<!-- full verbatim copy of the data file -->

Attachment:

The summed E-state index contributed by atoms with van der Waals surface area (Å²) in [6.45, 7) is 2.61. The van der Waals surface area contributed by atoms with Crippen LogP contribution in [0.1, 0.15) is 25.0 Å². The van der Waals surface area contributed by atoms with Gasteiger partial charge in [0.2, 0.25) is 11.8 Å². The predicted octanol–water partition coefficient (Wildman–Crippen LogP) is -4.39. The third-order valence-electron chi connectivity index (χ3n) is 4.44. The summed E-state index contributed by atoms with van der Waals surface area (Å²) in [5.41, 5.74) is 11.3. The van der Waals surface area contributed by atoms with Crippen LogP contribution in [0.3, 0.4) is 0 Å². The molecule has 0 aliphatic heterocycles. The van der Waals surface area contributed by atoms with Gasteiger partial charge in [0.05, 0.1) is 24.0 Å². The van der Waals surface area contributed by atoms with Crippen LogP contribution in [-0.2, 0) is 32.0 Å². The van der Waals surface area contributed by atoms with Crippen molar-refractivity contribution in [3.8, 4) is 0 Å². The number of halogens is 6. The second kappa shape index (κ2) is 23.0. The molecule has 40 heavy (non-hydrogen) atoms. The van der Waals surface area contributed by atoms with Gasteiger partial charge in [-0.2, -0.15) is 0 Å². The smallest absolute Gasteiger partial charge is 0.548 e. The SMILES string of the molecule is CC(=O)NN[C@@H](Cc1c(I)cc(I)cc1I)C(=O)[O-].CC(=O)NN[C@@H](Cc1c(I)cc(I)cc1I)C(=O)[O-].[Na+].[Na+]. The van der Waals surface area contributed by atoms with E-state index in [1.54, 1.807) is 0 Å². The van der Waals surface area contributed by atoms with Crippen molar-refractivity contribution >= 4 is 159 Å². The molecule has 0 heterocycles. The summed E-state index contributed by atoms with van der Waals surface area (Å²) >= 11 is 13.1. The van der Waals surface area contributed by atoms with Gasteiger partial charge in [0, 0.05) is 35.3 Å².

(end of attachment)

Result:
The summed E-state index contributed by atoms with van der Waals surface area (Å²) in [6.45, 7) is 2.61. The van der Waals surface area contributed by atoms with Crippen LogP contribution in [0.1, 0.15) is 25.0 Å². The van der Waals surface area contributed by atoms with Gasteiger partial charge in [0.2, 0.25) is 11.8 Å². The predicted octanol–water partition coefficient (Wildman–Crippen LogP) is -4.39. The third-order valence-electron chi connectivity index (χ3n) is 4.44. The summed E-state index contributed by atoms with van der Waals surface area (Å²) in [5.41, 5.74) is 11.3. The van der Waals surface area contributed by atoms with Crippen LogP contribution in [0.3, 0.4) is 0 Å². The molecule has 0 aliphatic heterocycles. The van der Waals surface area contributed by atoms with Gasteiger partial charge in [0.05, 0.1) is 24.0 Å². The van der Waals surface area contributed by atoms with Crippen LogP contribution in [-0.2, 0) is 32.0 Å². The van der Waals surface area contributed by atoms with Crippen molar-refractivity contribution in [3.8, 4) is 0 Å². The number of halogens is 6. The second kappa shape index (κ2) is 23.0. The molecule has 40 heavy (non-hydrogen) atoms. The van der Waals surface area contributed by atoms with Gasteiger partial charge in [-0.2, -0.15) is 0 Å². The smallest absolute Gasteiger partial charge is 0.548 e. The SMILES string of the molecule is CC(=O)NN[C@@H](Cc1c(I)cc(I)cc1I)C(=O)[O-].CC(=O)NN[C@@H](Cc1c(I)cc(I)cc1I)C(=O)[O-].[Na+].[Na+]. The van der Waals surface area contributed by atoms with E-state index in [1.54, 1.807) is 0 Å². The van der Waals surface area contributed by atoms with Crippen molar-refractivity contribution >= 4 is 159 Å². The molecule has 0 heterocycles. The summed E-state index contributed by atoms with van der Waals surface area (Å²) >= 11 is 13.1. The van der Waals surface area contributed by atoms with Gasteiger partial charge in [0, 0.05) is 35.3 Å².